CannPal Animal Therapeutics Limited (ASX:CP1) has announced it has received ethics approval for a large pharmacokinetic and safety study in dogs involving THC and CBD.
CannPal is seeking to develop cannabis-based products to provide pain relief for companion animals. The company’s lead drug candidate is a formulation called CPAT-01, which CannPal hopes will be an alternative to Non-Steroidal Anti-Inflammatory (NSAID) drugs that tend to have a number of undesirable side-effects in dogs.
The study will involve more than 48 dogs, which will be administered psychoactive THC, non-intoxicating CBD cannabis compounds and CPAT-01 over the course of three phases. The use of THC is interesting as it’s generally something that is not recommended for dogs as they are particularly sensitive to the compound.
“The study will provide our researchers with invaluable insight into the pharmacokinetics and safety profiles of cannabinoids in dogs, which is a crucial step in the drug development process,” said CannPal Founder and Managing Director Layton Mills.
The trial is expected to begin in the first quarter of next year, with results from phases 1 and 2 anticipated in Q2 2018.
The ethics approval was important news for the company, which listed on the Australian Stock Exchange this week. CannPal closed its IPO offer early and it was heavily oversubscribed, raising $6 million.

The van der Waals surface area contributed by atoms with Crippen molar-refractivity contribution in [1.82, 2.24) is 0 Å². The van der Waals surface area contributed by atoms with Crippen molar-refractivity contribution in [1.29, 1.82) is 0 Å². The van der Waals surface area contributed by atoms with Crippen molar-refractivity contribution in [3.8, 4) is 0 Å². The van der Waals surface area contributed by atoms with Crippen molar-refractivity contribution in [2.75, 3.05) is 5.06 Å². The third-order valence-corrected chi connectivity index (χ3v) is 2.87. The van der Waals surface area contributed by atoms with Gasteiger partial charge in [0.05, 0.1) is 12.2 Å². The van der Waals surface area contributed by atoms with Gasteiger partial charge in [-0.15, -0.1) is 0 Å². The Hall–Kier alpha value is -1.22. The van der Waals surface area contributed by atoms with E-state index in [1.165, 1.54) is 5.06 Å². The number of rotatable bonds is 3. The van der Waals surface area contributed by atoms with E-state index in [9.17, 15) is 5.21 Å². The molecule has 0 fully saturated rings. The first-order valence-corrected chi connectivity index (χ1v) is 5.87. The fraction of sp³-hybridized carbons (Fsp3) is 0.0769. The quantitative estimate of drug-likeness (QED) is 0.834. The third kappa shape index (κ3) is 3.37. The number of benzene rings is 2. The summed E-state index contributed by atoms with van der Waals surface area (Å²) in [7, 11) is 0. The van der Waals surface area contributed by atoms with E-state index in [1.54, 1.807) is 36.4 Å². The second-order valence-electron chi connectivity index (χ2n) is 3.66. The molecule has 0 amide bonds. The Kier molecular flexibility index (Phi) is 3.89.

The study will be carried out in collaboration with Invetus, Australasia’s largest veterinary research organisation.
Founded in June last year, CannPal’s advisory board consists of a number of experts including Mara Gordon, who was the founder of Aunt Zelda’s, Calla Spring Wellness, and Zelda Therapeutics; and Dr Ted Whittem, the current Head of Melbourne Veterinary School.
There’s an increasing amount of research relating to the use of medical cannabis, particularly cannabidiol, in dogs. We recently reported on two trials being run at Colorado State University’s Veterinary Teaching Hospital evaluating the use of CBD for the treatment of canine osteoarthritis and epilepsy.